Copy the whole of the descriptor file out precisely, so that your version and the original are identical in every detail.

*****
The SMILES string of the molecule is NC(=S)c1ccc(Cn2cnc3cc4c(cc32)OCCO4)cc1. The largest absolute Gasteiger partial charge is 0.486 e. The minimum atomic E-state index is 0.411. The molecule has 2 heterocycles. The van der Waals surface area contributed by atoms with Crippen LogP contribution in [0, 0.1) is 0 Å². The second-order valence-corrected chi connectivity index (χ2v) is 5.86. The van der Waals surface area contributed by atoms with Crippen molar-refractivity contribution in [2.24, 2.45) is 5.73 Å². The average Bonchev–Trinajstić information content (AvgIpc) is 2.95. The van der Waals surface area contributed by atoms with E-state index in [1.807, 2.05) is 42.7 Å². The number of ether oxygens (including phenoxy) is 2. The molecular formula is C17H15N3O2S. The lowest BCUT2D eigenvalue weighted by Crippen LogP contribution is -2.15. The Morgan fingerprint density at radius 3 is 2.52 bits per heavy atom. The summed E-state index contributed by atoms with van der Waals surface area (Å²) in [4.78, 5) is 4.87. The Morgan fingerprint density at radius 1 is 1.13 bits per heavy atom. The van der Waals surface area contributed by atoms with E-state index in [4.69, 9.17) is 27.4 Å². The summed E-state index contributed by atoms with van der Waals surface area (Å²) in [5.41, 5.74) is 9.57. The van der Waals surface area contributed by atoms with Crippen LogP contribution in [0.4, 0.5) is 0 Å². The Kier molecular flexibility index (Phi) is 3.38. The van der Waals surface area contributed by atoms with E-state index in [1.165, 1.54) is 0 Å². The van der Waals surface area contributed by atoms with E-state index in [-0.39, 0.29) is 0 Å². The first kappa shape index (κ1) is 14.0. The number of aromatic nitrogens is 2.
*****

The SMILES string of the molecule is NC(=S)c1ccc(Cn2cnc3cc4c(cc32)OCCO4)cc1. The largest absolute Gasteiger partial charge is 0.486 e. The minimum atomic E-state index is 0.411. The molecule has 2 heterocycles. The van der Waals surface area contributed by atoms with Crippen LogP contribution in [0, 0.1) is 0 Å². The second-order valence-corrected chi connectivity index (χ2v) is 5.86. The van der Waals surface area contributed by atoms with Crippen molar-refractivity contribution in [2.24, 2.45) is 5.73 Å². The average Bonchev–Trinajstić information content (AvgIpc) is 2.95. The van der Waals surface area contributed by atoms with E-state index in [1.807, 2.05) is 42.7 Å². The number of ether oxygens (including phenoxy) is 2. The molecular formula is C17H15N3O2S. The lowest BCUT2D eigenvalue weighted by Crippen LogP contribution is -2.15. The Morgan fingerprint density at radius 3 is 2.52 bits per heavy atom. The summed E-state index contributed by atoms with van der Waals surface area (Å²) in [4.78, 5) is 4.87. The Morgan fingerprint density at radius 1 is 1.13 bits per heavy atom. The van der Waals surface area contributed by atoms with E-state index in [4.69, 9.17) is 27.4 Å². The summed E-state index contributed by atoms with van der Waals surface area (Å²) in [5.41, 5.74) is 9.57. The van der Waals surface area contributed by atoms with Crippen LogP contribution in [0.4, 0.5) is 0 Å². The Kier molecular flexibility index (Phi) is 3.38. The van der Waals surface area contributed by atoms with E-state index in [1.165, 1.54) is 0 Å². The van der Waals surface area contributed by atoms with E-state index in [-0.39, 0.29) is 0 Å². The first kappa shape index (κ1) is 14.0. The number of aromatic nitrogens is 2.